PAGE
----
Vampire Blog-A-thon: A bloody awesome trio

Well, it’s Vampire-Blog-A-Thon Day, thanks to the organisational skills of Nat over at The Film Experience.

Given the topic, and especially how most vamp-themed flicks these days seem to be schlock aimed at bloodthirsty teens, I thought I’d discuss 3 of my all-time favourite filmic vampire females. In all 3 cases, the ladies are lead characters (in good to excellent films), and their performances alerted me to these great actresses.

Marie in Innocent Blood

“My first rule – never play with the food.”

Marie (Anne Parillaud) is probably one of the sexiest, but simultaneously cute and loveable vampires to ever grace the screen. Forget Kate Beckinsale rolling around in the buff with Scott Speedman in the Underworld sequel. Parillaud’s motel-and-handcuffs romp with a thin and surprisingly sexy Anthony LaPaglia is a far more gratifying sequence, in terms of sexiness and a light touch of humour.

In fact, Innocent Blood, from John Landis, is a surprisingly satisfying vampire movie, even if it’s far from perfect. The vampire-mobster combo is a refreshing take on the theme, and Parillaud effortlessly pulls off the rather difficult task of mixing vulnerable likeability and loneliness, with a vampire’s sleek power.

Miriam in The Hunger

“Forever?” “… And ever.”

In Tony Scott’s The Hunger, Catherine Deneuve portrays immortal Miriam Blaylock, the ultimate serial monogamist. Turning her human lovers into pseudo-vampires, Miriam can’t even bear to part with them when they start aging rapidly – instead, she locks them away in an attic of coffins.

Most people will remember The Hunger (based on Whitley Strieber’s novel) for the infamous lesbian sex scene between Deneuve and Susan Sarandon. But the film is from a time when Tony Scott wasn’t interested in making viewers motion-sick with his camera work. Instead, The Hunger is one of the most deliberately artsy vampire films ever made. Miriam and her current lover John (David Bowie) radiate early 80’s style and super coolness.

Deneuve gets to pump up her ice queen persona to the max as Miriam. Hardly anything fazes her, from John’s deterioration to his revenge on her next planned lover. She initiates her back-up plans effortlessly, while sitting around playing classical music and wearing tailored high fashion. It’s the kind of role and performance I’ve always fantasised Michelle Pfeiffer would give if she were to ever play a vampire.

Claudia in Interview with the Vampire

“I want some more.”

My favourite vampire movie of all time is Anne Rice’s Interview with the Vampire. Opulent looking, with a mean streak of humour and plenty of male eye candy about, surprisingly the most memorable aspect of the film is a performance given by an 11 year old.

Interview with the Vampire made me aware of Kirsten Dunst early on in her career. And it’s been a pleasure growing up while watching Dunst mature onscreen (we’re the same age) with a wide ranging filmography.

In Interview, Dunst is stunning as a grown woman trapped for all time in the body of an 8 year old, while being treated as a ‘doll’ by her 2 devoted ‘fathers’, Lestat and Louis. Having spent essentially her whole life as a vampire, Claudia is a killing machine, polishing off everyone from dress makers to piano teachers, to whole families. She’s the ultimate manipulator, using her childish looks to get her way, both in terms of her victims, and her ‘parents.’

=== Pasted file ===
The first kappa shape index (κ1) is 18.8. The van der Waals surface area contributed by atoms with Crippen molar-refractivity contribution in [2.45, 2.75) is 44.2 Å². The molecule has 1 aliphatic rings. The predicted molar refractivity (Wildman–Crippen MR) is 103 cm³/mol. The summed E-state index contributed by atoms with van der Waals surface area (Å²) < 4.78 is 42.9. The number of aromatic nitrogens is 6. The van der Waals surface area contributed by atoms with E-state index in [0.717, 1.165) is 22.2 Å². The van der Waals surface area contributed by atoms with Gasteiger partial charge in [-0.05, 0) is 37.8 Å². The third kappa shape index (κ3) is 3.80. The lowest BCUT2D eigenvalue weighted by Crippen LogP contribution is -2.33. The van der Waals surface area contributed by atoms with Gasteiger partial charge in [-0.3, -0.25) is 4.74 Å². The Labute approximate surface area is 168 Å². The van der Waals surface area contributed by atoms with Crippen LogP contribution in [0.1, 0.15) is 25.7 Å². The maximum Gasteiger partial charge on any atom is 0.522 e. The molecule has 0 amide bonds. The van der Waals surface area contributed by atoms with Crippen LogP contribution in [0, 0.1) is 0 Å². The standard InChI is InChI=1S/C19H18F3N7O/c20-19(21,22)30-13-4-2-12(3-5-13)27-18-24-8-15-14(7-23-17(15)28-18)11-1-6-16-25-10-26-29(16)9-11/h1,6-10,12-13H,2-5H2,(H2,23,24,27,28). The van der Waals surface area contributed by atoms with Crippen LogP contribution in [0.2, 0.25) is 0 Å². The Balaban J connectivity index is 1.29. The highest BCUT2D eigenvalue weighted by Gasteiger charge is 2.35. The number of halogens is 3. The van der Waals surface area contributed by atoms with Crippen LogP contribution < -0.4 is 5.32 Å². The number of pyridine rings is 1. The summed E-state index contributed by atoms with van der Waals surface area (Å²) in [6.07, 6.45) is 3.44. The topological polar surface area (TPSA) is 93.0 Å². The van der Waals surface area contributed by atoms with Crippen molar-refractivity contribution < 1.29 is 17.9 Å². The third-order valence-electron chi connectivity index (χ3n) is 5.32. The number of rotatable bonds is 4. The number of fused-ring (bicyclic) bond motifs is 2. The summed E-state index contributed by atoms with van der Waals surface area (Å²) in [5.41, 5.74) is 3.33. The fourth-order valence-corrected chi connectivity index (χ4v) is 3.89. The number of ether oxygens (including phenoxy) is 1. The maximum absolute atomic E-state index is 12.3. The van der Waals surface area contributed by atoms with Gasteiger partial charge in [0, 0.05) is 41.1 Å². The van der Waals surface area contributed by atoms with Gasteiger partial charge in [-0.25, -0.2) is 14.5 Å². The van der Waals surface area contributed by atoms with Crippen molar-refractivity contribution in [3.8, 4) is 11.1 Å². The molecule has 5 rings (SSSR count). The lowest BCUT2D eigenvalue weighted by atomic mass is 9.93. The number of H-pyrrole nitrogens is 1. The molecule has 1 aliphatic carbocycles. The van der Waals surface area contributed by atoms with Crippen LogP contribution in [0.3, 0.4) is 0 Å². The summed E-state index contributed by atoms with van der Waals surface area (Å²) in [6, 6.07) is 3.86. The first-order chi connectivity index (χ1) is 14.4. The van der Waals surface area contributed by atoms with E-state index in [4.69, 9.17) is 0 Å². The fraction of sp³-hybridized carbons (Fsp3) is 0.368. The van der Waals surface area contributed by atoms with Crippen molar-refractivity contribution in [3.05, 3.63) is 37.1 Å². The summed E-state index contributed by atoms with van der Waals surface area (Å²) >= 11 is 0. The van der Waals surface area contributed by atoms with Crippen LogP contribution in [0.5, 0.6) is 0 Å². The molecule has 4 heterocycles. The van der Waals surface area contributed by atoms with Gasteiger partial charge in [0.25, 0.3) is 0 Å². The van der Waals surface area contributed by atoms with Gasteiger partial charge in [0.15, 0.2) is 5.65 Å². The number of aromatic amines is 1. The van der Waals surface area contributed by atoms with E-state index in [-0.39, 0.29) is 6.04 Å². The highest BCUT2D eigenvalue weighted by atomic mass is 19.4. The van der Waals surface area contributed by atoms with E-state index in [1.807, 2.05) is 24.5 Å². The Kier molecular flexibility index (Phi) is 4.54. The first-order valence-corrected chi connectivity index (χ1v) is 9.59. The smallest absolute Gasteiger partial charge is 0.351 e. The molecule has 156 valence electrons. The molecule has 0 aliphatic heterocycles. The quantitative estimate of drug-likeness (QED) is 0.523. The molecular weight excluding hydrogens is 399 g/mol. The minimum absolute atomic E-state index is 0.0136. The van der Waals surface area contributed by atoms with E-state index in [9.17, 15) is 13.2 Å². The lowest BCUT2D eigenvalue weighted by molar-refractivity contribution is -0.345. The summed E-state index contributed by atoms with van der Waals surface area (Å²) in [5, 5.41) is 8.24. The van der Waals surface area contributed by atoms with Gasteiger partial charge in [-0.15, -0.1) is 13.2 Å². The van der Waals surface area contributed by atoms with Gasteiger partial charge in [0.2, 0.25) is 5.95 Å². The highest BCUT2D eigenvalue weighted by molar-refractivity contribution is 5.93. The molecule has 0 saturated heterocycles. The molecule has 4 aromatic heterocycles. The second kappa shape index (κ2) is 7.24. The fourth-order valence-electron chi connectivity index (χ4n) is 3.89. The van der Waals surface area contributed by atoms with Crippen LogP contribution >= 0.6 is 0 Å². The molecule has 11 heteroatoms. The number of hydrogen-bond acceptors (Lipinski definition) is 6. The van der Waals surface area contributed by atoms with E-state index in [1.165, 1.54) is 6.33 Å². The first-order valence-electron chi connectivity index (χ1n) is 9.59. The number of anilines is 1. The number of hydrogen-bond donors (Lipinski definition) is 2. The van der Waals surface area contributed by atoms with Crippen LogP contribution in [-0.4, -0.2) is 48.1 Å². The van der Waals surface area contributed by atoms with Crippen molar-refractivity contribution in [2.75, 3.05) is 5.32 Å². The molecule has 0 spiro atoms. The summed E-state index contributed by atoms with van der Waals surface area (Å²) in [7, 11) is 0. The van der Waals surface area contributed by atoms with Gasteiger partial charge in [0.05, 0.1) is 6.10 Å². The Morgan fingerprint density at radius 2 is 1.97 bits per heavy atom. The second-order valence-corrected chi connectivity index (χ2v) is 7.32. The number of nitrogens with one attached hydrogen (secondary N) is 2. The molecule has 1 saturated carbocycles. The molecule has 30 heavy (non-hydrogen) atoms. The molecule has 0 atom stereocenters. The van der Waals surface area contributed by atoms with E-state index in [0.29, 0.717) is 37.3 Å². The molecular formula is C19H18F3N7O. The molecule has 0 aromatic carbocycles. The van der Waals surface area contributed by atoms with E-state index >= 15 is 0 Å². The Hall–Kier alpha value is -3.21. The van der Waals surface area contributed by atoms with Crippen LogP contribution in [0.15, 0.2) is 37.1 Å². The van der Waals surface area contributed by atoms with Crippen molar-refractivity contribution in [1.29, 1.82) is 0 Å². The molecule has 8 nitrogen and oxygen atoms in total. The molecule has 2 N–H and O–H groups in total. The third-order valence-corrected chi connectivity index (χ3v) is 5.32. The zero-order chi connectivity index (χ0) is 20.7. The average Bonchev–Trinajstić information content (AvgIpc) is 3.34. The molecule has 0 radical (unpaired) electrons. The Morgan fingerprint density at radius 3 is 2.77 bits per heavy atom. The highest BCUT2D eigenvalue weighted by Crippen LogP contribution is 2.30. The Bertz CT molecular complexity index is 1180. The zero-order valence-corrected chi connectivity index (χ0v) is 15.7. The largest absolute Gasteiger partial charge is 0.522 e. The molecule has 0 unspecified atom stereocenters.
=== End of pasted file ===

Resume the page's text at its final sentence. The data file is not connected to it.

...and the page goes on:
In fact, it’s Claudia who drives the film’s narrative, pushing melancholy Louis into action. Once she’s gone, the film trundles on blandly until the end. She’s the soul of the film, really, and her scenes with Brad Pitt and especially Tom Cruise, have real fire.

How Dunst actually pulls it off, I don’t know. With absolutely no change to her appearance (a vampire’s damnation), as a viewer you can believe that she has grown, if not into her 50s and beyond, then at least into a petulant young woman. There’s just something about the way she carries herself, a sly glint in her eye that make you believe she’s far more mature than she is in reality. In a bizarre, vampiric love triangle, she fits perfectly, and convincingly, into place.

So, yes, “I want some more” as well. Particularly of Claudia’s great transformation scene. I think I just might watch Interview with the Vampire again tomorrow in celebration of this Halloween.


Anonymous said…

Totally agree with what you write for me Deneuve is brilliantly cast and what an actor!

Love Seb!
pfangirl said…
Hey Seb, thanks for reading my entry, and taking the time to comment.

So much good stuff to read with this Vampire Blog-A-Thon.
Cath said…
Excellent post! Makes me want to re-watch The Hunger (I saw it one boozy evening my freshman year in college, so I'm not even sure that counts as a real viewing in the first place). Nice work!
pfangirl said…
Thanks for commenting, Cath.

I had to flip through the novel to fill in some of the gaps in my 'Hunger' memory. But I think I also have to pull out my old VHS copy of the movie and give it a fresh viewing.
guile said…
i find marie cute..
lugosi said…
Self Hypnosis said…
Thank you these eye opening, hypnotic information
Anonymous said…
If you're looking for a new vampire series check out ETERNAL VIGILANCE by Gabrielle S. Faust! :)
Anonymous said…
Interesting article you got here. I'd like to read a bit more about that theme. Thanx for giving that information.
Joan Stepsen
Buy gadget
Anonymous said…
Here is another cool vampire movie, granted it is an adult movie and french but it's funny and surprisingly interesting:

Popular posts from this blog

Is the rebooted Lara Croft gay? Evidence for and against...

Fun for Monday: Your Pop Culture Myers-Briggs Personality Type

Ladies I Love: Part 2 - Rhona Mitra